Lastly, and perhaps more crucially, we need to expand the development and use in both clinical and public health practice of appropriate communication tools to support informed decision making by patients, as part of patient centred care.

Some patients value the certainty of eliminating a future health risk above and beyond treatment related inconvenience and potential harm, and vice versa. In the late 1990s about 4 in 10 women would have opted for treatment of ductal carcinoma in situ even if the risk of progression was as low as 1%—which however also means 6 in 10 women would have not. At the conference, Fiona Miller (Toronto) and Michael Pignone (Chapel Hill) reported on discrete choice experiments exploring diagnosis/overdiagnosis acceptability trade-offs for the detection of either congenital syndromes or prostate cancer. Their findings confirmed that attitudes to overdiagnosis vary, with very substantial proportions of the public willing to accept relatively large potential for overdiagnosis. [4,5]

Although improvements in methodology and biomarker development would always be welcome, advances towards informed decision making are achievable now. If all patients were able to make perfectly informed decisions about using (or not using) tests and treatments, the debate about potential overdiagnosis and overtreatment would have been much less critical, if not obsolete. These realisations could perhaps help to bring members of the scientific community currently divided by the issue of overdiagnosis closer, faster than it would have otherwise been possible.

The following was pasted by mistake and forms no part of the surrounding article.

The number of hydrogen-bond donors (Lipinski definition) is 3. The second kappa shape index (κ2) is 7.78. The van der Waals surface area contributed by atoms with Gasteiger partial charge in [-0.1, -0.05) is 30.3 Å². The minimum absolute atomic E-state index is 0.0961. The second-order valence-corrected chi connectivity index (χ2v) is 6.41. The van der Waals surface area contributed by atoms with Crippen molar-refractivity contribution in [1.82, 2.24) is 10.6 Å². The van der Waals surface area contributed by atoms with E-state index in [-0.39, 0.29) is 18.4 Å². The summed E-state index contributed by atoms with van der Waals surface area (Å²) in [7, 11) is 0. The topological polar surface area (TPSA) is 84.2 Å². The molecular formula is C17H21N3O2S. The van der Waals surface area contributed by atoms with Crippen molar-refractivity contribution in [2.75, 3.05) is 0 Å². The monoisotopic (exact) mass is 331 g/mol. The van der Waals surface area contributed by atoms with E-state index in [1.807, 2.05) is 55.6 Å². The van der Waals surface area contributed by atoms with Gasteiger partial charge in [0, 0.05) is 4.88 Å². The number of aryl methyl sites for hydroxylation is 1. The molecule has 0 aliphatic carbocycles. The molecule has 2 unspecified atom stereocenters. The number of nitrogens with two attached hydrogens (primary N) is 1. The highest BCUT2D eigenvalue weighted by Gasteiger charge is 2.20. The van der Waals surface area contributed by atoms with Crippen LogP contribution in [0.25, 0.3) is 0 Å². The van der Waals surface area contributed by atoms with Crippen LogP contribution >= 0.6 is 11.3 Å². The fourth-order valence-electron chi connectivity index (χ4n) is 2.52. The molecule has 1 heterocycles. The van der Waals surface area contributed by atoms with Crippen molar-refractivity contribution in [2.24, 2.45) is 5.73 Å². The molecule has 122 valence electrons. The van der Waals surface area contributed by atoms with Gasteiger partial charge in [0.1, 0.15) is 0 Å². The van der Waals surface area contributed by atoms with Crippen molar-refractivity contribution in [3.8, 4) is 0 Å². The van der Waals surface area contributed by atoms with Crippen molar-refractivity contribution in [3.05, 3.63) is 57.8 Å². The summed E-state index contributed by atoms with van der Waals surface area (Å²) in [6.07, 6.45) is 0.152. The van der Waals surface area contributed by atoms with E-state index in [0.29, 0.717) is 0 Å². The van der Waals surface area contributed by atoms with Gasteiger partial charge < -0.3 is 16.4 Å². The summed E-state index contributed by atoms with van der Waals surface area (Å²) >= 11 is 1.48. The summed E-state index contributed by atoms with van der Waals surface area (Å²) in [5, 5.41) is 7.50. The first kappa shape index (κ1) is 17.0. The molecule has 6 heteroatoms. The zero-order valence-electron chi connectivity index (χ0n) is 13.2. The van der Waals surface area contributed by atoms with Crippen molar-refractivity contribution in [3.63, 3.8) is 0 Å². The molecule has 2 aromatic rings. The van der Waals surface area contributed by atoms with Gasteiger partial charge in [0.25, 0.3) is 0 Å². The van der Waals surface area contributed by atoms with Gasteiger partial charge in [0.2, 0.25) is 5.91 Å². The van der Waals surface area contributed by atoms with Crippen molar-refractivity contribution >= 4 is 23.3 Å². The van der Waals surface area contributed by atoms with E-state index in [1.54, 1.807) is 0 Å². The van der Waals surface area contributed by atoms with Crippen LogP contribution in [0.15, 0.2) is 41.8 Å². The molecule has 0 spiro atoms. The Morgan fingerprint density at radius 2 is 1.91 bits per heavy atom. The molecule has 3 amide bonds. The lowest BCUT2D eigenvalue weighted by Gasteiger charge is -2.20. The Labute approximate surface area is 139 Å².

Georgios Lyratzopoulos (@GLyratzopoulos) is a public health and health services researcher working at the Cambridge Centre for Health Services Research. He focuses on the earlier diagnosis of cancer, and other aspects of cancer healthcare quality and epidemiology.

Funding declaration: GL is supported by a post doctoral fellowship award by the National Institute for Health Research (NIHR PDF-2011-04-047).  The views expressed in this publication are those of the author and not necessarily those of the NHS, the National Institute for Health Research, or the Department of Health.

Conflict of interest statement: I declare that that I have read and understood the BMJ Group policy on declaration of interests and I hereby declare no conflicts of interest in respect of this blog.

1) For anyone not at the conference, this BMJ paper covers similar ground.
2) Abstract #77. Hofmann B. Conceptual challenges lurking behind the problems with measuring overdiagnosis: towards a more robust definition of overdiagnosis.
3) Abstract #119. Martin SA, Podolsky SH, Greene JA. Overdiagnosis and overtreatment over time: historical perspective of a very modern problem.
4) Abstract #116. Cressman C, Miller FA, Hayeems RZ, Bombard Y, Barg C, Carroll JC, Brenda Wilson B, Little J, Avard D, Allanson J, Chakraborty P, Giguere Y, Regier DA. How do citizens balance the benefits and burdens of newborn screening? A public engagement survey.
5) Abstract #53. Pignone MP, Lewis CL, Sheridan SL, Crutchfield T, Hawley ST, Brenner A, Howard K. Using a discrete choice experiment to communicate overdiagnosis in PSA screening.